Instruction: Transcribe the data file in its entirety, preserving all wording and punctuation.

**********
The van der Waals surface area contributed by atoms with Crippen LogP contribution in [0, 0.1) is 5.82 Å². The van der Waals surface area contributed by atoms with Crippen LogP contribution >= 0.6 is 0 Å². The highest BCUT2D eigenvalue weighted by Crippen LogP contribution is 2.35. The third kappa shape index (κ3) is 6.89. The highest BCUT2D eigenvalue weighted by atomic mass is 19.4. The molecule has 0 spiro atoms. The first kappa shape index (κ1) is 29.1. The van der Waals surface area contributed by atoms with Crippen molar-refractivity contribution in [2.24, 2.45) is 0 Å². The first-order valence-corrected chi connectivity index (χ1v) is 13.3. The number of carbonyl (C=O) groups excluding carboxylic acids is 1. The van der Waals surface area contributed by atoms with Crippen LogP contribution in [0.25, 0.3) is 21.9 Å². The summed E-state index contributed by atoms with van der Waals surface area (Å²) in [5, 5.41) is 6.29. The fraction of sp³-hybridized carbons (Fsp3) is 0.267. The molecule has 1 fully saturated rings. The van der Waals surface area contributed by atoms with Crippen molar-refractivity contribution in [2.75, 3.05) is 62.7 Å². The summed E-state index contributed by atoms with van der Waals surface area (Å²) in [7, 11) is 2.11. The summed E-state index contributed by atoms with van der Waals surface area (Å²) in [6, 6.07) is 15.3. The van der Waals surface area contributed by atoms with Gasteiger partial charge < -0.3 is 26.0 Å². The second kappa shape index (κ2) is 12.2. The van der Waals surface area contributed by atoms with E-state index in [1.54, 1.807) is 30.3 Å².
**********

The van der Waals surface area contributed by atoms with Crippen LogP contribution in [0, 0.1) is 5.82 Å². The van der Waals surface area contributed by atoms with Crippen LogP contribution >= 0.6 is 0 Å². The highest BCUT2D eigenvalue weighted by Crippen LogP contribution is 2.35. The third kappa shape index (κ3) is 6.89. The highest BCUT2D eigenvalue weighted by atomic mass is 19.4. The molecule has 0 spiro atoms. The first kappa shape index (κ1) is 29.1. The van der Waals surface area contributed by atoms with Crippen molar-refractivity contribution in [2.24, 2.45) is 0 Å². The first-order valence-corrected chi connectivity index (χ1v) is 13.3. The number of carbonyl (C=O) groups excluding carboxylic acids is 1. The van der Waals surface area contributed by atoms with Crippen LogP contribution in [0.25, 0.3) is 21.9 Å². The summed E-state index contributed by atoms with van der Waals surface area (Å²) in [5, 5.41) is 6.29. The fraction of sp³-hybridized carbons (Fsp3) is 0.267. The molecule has 1 fully saturated rings. The van der Waals surface area contributed by atoms with Crippen molar-refractivity contribution in [2.75, 3.05) is 62.7 Å². The summed E-state index contributed by atoms with van der Waals surface area (Å²) in [7, 11) is 2.11. The summed E-state index contributed by atoms with van der Waals surface area (Å²) in [6, 6.07) is 15.3. The van der Waals surface area contributed by atoms with Gasteiger partial charge < -0.3 is 26.0 Å². The second kappa shape index (κ2) is 12.2. The van der Waals surface area contributed by atoms with E-state index in [1.54, 1.807) is 30.3 Å².